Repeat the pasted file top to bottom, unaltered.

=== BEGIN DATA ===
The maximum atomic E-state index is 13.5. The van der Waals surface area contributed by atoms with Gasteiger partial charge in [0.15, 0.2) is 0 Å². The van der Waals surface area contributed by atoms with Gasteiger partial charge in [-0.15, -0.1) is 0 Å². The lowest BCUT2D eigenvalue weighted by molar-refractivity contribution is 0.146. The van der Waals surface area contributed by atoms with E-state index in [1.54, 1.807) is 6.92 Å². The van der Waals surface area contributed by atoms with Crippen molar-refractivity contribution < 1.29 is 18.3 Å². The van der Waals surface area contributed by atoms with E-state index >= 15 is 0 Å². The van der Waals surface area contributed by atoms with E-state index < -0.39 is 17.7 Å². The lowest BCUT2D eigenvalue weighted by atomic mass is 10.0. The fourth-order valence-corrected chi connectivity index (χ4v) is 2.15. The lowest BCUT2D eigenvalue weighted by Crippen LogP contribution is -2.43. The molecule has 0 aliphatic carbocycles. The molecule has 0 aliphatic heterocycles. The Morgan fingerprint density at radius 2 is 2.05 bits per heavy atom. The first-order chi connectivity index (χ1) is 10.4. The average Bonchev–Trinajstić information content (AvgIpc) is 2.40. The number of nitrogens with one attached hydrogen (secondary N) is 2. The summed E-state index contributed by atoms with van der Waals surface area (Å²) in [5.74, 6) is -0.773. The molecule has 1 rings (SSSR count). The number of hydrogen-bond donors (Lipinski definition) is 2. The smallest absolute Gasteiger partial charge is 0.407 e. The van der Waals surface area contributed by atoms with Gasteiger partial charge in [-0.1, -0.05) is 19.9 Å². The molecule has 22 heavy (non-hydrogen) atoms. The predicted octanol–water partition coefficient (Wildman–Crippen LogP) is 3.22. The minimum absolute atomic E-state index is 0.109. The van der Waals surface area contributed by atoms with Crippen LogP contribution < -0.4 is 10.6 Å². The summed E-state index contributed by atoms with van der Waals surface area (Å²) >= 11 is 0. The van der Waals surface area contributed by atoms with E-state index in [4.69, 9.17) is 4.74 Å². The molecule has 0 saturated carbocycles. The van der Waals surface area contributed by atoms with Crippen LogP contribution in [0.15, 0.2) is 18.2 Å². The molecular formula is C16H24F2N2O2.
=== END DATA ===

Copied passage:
The maximum atomic E-state index is 13.5. The van der Waals surface area contributed by atoms with Gasteiger partial charge in [0.15, 0.2) is 0 Å². The van der Waals surface area contributed by atoms with Gasteiger partial charge in [-0.15, -0.1) is 0 Å². The lowest BCUT2D eigenvalue weighted by molar-refractivity contribution is 0.146. The van der Waals surface area contributed by atoms with E-state index in [1.54, 1.807) is 6.92 Å². The van der Waals surface area contributed by atoms with Crippen molar-refractivity contribution < 1.29 is 18.3 Å². The van der Waals surface area contributed by atoms with E-state index >= 15 is 0 Å². The van der Waals surface area contributed by atoms with E-state index < -0.39 is 17.7 Å². The lowest BCUT2D eigenvalue weighted by atomic mass is 10.0. The fourth-order valence-corrected chi connectivity index (χ4v) is 2.15. The lowest BCUT2D eigenvalue weighted by Crippen LogP contribution is -2.43. The molecule has 0 aliphatic carbocycles. The molecule has 0 aliphatic heterocycles. The Morgan fingerprint density at radius 2 is 2.05 bits per heavy atom. The first-order chi connectivity index (χ1) is 10.4. The average Bonchev–Trinajstić information content (AvgIpc) is 2.40. The number of nitrogens with one attached hydrogen (secondary N) is 2. The summed E-state index contributed by atoms with van der Waals surface area (Å²) in [5.74, 6) is -0.773. The molecule has 1 rings (SSSR count). The number of hydrogen-bond donors (Lipinski definition) is 2. The smallest absolute Gasteiger partial charge is 0.407 e. The van der Waals surface area contributed by atoms with Gasteiger partial charge in [-0.1, -0.05) is 19.9 Å². The molecule has 22 heavy (non-hydrogen) atoms. The predicted octanol–water partition coefficient (Wildman–Crippen LogP) is 3.22. The minimum absolute atomic E-state index is 0.109. The van der Waals surface area contributed by atoms with Crippen LogP contribution < -0.4 is 10.6 Å². The summed E-state index contributed by atoms with van der Waals surface area (Å²) >= 11 is 0. The van der Waals surface area contributed by atoms with E-state index in [4.69, 9.17) is 4.74 Å². The molecule has 0 saturated carbocycles. The van der Waals surface area contributed by atoms with Crippen LogP contribution in [0.15, 0.2) is 18.2 Å². The molecular formula is C16H24F2N2O2.